I've been obsessed with farro ever since it started turning up in restaurants. First I had it at too-cool-for-school Beretta in the Mission. Then I had it at the only semi-hip (but extremely delicious) Gialina in Glen Park. It even trickled down to plain old Pasta Pomodoro in Noe Valley, where we sometimes end up for weekend brunch.
Then I read about Thomas Keller's buttered farro over at Connie's blog, and I pretty much haven't stopped thinking about it since.
If you haven't had farro, it's a bit like barley, only slightly chewier. Farro can take nearly any flavor, be served hot, cool, or at room temperature, and either grace the side of a roast or stand up on its own. In short, it's exceedingly versatile.
When I finally got around to buying some (which turns out isn't cheap-possibly its only downside), I decided to make something that felt like summer, which to me means tomatoes and basil. Grilled vegetables or peppery arugula would work well in it too, as would curls of salty prosciutto or velvety black olives. What would have really blown me to bits was if I'd had some burrata on hand. But I suppose you can't have everything.
Farro salad with roasted tomatoes and shaved parmesan
Another Hungry Dog original
1 c. farro
2 T. unsalted butter
1 T. olive oil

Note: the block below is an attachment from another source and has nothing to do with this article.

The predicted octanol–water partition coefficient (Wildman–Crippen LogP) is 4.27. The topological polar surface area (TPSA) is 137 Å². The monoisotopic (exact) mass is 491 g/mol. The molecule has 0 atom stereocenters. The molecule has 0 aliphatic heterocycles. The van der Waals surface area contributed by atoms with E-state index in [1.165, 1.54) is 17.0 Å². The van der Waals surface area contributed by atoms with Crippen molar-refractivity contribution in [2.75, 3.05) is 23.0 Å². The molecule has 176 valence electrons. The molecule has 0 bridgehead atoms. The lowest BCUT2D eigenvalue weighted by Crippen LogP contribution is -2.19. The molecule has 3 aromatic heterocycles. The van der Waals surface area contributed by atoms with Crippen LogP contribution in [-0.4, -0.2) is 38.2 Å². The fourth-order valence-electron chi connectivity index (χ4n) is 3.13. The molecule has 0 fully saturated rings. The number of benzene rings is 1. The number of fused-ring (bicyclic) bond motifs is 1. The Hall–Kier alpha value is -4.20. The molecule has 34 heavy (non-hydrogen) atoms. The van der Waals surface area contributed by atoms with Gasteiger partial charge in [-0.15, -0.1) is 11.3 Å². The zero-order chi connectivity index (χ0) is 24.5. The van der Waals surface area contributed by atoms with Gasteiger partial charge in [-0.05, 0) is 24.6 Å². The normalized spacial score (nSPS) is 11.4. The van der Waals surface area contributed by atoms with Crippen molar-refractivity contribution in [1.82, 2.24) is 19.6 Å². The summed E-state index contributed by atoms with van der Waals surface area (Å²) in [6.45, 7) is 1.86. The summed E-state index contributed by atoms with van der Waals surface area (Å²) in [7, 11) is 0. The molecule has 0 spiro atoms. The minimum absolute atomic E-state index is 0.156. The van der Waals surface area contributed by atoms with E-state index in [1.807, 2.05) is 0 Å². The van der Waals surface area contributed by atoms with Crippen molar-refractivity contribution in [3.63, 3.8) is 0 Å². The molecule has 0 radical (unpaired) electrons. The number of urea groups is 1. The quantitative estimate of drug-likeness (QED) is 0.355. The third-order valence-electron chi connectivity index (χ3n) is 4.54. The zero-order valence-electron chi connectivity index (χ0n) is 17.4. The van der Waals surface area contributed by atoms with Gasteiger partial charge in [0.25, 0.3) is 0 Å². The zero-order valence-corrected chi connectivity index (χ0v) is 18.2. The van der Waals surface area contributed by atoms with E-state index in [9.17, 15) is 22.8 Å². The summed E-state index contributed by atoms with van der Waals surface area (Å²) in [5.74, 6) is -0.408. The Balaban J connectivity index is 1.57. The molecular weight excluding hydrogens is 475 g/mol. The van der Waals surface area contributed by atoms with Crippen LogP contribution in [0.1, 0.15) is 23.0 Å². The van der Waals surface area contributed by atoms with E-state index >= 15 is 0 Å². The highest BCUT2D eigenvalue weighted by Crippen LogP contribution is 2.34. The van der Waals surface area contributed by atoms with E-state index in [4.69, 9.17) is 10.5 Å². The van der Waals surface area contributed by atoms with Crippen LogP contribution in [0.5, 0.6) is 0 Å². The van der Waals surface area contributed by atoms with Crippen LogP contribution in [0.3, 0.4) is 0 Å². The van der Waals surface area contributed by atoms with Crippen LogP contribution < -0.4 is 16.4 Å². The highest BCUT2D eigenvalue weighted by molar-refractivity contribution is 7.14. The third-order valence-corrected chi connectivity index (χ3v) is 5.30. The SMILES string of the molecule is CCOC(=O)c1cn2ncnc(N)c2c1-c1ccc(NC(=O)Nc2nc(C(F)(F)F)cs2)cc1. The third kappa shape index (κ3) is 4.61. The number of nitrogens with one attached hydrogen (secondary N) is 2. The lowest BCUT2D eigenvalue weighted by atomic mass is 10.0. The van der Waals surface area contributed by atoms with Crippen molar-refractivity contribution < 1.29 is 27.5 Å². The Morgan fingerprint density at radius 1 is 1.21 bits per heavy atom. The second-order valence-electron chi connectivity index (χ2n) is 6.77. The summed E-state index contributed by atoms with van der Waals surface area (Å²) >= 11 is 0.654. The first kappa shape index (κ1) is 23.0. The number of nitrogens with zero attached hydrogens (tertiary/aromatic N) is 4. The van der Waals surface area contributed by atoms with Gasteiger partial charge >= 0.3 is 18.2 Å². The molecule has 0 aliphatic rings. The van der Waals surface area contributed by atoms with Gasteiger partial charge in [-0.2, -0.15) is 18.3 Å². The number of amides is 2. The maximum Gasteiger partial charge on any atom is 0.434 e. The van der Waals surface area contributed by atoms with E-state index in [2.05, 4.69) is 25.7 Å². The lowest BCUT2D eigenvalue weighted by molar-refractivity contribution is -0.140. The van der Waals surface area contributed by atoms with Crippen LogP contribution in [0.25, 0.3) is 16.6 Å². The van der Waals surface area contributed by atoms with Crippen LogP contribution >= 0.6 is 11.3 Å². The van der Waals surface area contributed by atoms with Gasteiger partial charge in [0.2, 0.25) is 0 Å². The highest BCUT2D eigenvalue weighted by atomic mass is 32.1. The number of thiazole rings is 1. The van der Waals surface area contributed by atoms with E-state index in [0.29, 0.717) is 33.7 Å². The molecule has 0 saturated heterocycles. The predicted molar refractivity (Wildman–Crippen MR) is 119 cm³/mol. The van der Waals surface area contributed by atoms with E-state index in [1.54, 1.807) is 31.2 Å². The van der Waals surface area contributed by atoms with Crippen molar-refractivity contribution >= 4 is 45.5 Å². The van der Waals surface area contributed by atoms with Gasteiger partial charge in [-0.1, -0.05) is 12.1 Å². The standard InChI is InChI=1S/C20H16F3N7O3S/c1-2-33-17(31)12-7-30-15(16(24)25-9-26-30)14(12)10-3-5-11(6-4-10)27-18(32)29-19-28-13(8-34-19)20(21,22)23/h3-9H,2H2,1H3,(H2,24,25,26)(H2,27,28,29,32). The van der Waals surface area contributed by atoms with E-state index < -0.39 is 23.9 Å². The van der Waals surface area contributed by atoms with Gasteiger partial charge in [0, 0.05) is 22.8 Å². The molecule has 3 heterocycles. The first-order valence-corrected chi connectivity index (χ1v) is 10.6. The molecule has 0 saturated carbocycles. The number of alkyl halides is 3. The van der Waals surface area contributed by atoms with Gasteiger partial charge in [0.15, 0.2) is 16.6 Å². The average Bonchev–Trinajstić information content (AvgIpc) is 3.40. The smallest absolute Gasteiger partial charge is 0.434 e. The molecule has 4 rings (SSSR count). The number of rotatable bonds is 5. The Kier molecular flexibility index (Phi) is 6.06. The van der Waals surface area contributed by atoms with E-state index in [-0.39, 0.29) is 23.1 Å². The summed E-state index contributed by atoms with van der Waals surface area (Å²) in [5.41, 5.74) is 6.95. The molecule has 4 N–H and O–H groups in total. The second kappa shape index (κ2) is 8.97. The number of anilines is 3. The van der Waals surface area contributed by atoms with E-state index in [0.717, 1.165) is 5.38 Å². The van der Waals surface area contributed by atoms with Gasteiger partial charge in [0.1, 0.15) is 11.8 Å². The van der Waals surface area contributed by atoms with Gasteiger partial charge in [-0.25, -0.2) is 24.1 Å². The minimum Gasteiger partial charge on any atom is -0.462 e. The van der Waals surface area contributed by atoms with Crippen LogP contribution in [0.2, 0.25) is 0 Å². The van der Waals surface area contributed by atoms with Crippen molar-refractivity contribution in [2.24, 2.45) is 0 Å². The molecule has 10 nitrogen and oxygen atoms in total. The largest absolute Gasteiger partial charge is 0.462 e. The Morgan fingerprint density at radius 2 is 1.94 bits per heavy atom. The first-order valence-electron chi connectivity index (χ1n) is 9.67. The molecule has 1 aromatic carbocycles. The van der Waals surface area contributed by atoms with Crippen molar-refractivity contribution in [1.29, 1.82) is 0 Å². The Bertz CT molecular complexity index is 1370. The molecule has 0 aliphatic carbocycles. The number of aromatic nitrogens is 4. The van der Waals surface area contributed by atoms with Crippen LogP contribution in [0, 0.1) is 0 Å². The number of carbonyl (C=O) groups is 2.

3 c. water
1 pint cherry or grape tomatoes
handful of basil, julienned
parmesan for shaving
vinaigrette made to taste (I used olive oil, balsamic vinegar, one clove of minced garlic, a little honey, salt and pepper)
Preheat the oven to 425.
Heat the oil and butter over medium high heat in a medium saucepan. Once the butter has melted, foamed, and subsided, add the farro and toast, stirring frequently, for 3-5 minutes. Add water, stir well, bring to a boil then reduce heat so that the water is simmering but not boiling. Let cook, uncovered, for 20 minutes. Farro should still be chewy when it's done cooking, not overly soft.
While the farro is cooking, toss the tomatoes with a little olive oil, salt and pepper, and spread out on a baking sheet. Roast for 8-10 minutes, until the tomatoes split. Remove from oven and let cool slightly.
Make vinaigrette. I made about, oh, 1/3-1/2 c. and kept it separate from the salad mixing bowl so I could add it gradually. I'm not including directions here, because I never measure when it comes to vinaigrettes, which may explain why sometimes they are good and sometimes they are not.
When the farro is done, either pour it into a large mixing bowl, or if there is still some water that hasn't been absorbed, drain the farro and place it in mixing bowl. (I just estimated how much water to use and 3 cups turned out right--the farro is boiled, not steamed, so err on adding more water rather than less). Toss with vinaigrette, and taste for seasoning. The farro will keep absorbing the vinaigrette, so add as much or as little as you like. Then add the tomatoes, with any juices that have accumulated. Mix gently, then add basil, and mix again. Season to taste and serve warm or at room temperature, garnished with shaved parmesan.